Hammies can build on impressive Corn Uí Mhuirí victory

St Brendan's will be Bandon school's opposition in Munster semi-final on January 29
Hammies can build on impressive Corn Uí Mhuirí victory

Hamilton High School's Jacob O'Driscoll wins possession ahead of Cillian Litchfield of Mercy Mounthawk in the Corn Uí Mhuirí quarter-final at Bishopstown. Picture: Denis Minihane

HAMILTON High School joined a select club on Saturday as victory over Tralee’s Mercy Mounthawk secured them a place in the semi-finals of the TUS Corn Uí Mhuirí (Munster PPS U19AFC).

Back in 2014, a Hammies hurling side powered by future Cork senior stars Mike Cahalane and Luke Meade reached the Dr Harty Cup semi-finals for the first time, losing out to Ardscoil Rís. 

The achievement of reaching a first Corn Uí Mhuirí semi-final eight years on means that the Bandon school join only St Francis College, Rochestown and St Flannan’s College of Ennis in reaching top-tier semi-finals in both hurling and football in the last decade.

Saturday’s victory in Bishopstown was hard-earned. While the Hammies had had a dream start with goals from Conor Ustianowski and Jacob O’Driscoll in the opening five minutes, they struggled to build on it and Mounthawk came back to lead just after the first water break.

While Ciarán McCarthy then struck for a third goal to help Hamilton to a 3-2 to 1-5 half-time lead, the concession of four straight points early in the second half looked to indicate that the game was going the way of the Kerry school, who had the wind after half-time.

However, once again Hammies dug deep and points from captain Richard O’Sullivan, sub Tom Desmond and Olan Corcoran had them two ahead. Mounthawk did get a late point to halve that deficit, but stout defending ensured that an equaliser was not allowed.

For Hammies manager John O’Sullivan, it was a pleasing display.

“It was a good match,” he said, “it ebbed and flowed.

“We had the nice cushion of the goals in the first half and that helped us, but they came back very strongly, in fairness.

Hamilton High School's Richard O'Sullivan shoots past Mercy Mounthawk players Danny Jeffers and Joey Nagle. Picture: Denis Minihane.
Hamilton High School's Richard O'Sullivan shoots past Mercy Mounthawk players Danny Jeffers and Joey Nagle. Picture: Denis Minihane.

“We had to gather ourselves at half-time and up the ante a bit. We thankfully got a few nice points in the second half to hold them off.”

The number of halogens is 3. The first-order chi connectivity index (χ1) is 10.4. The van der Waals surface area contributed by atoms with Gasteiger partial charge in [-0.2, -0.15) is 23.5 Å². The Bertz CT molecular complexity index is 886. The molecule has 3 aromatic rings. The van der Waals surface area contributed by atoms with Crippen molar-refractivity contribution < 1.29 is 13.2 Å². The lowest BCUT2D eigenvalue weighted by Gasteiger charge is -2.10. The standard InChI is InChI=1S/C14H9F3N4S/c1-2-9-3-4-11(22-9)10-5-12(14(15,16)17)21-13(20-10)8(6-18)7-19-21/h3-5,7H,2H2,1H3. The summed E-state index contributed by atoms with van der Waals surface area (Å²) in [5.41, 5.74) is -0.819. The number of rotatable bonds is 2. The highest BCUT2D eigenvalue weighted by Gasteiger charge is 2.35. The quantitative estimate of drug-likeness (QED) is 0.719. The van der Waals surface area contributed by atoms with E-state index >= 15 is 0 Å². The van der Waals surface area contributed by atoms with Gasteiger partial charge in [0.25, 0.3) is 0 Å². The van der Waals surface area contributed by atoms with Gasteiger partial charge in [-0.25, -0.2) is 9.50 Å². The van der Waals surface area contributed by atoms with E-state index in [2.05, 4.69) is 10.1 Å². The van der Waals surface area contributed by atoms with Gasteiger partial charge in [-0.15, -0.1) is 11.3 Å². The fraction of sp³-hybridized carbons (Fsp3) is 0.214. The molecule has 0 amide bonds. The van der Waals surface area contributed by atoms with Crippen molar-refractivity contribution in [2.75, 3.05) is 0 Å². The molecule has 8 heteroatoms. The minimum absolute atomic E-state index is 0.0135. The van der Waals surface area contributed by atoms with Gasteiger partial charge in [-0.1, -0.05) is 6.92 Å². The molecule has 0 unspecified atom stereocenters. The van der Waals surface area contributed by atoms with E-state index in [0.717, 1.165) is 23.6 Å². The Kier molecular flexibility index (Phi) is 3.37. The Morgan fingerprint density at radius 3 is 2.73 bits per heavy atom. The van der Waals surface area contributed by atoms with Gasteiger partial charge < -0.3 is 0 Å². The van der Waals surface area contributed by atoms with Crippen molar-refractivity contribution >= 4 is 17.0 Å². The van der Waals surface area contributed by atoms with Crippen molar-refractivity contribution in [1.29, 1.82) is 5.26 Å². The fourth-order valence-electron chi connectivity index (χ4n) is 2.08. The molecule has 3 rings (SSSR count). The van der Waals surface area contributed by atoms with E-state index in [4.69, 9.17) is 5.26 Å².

COMPOSURE

The fact that there was no panic from the Hamilton players even when they did fall behind was especially satisfying, O’Sullivan felt. The experience of coming through games against Coláiste Choilm of Ballincollig (in both the Corn Uí Mhuirí and Simcox Cup) and St Flannan’s stood the players.

“We knew they were a good side and that they were going to come at us at some stage,” the manager said.

It happened us in the last game in the Simcox, Ballincollig came at us but we gathered ourselves and it was the same on Saturday.

“In the second water break, honestly the lads just took over and said what we had to do. We let them talk and say what they needed to say and they just went out and did it.

“They just gathered themselves. We knew that we were defending well for the most part – we were disappointed with those four points in a row but we knew that if we could just compose ourselves, we had the ammunition up front to get over the line.”

The ‘prize’ for that is a bigger challenge again. With Clonakilty CC having been eliminated by Tralee CBS, Hammies and Skibbereen CS are the two Cork schools remaining. Skibb face Tralee in one semi-final on January 29, while it’s a clash with St Brendan’s College for Hamilton.

The famed Killarney nursery sit on top of the Corn Uí Mhuirí roll of honour with 22 titles, the last of those coming in 2017, while they were the beaten finalists in the last two editions of the competition, 2019 and 2020 (there was no second-level schools’ GAA in 2020-21).

Facing ‘the Sem’ will be as tough as it gets, but it’s a contest that the Hammies and O’Sullivan are welcoming.

“We’ve a hurling quarter-final [Corn Thomáis Mhic Choilm, U19BHC] next week as well, so it’s great,” he said.

“We were unlucky two years ago. We were well beaten by Tralee last time but it could have gone our way. It’s been coming and it’s great to make it finally.

“We’ve a big test but it’s where you want to be. The sky’s the limit when you get to the semi-final, anything can happen.”


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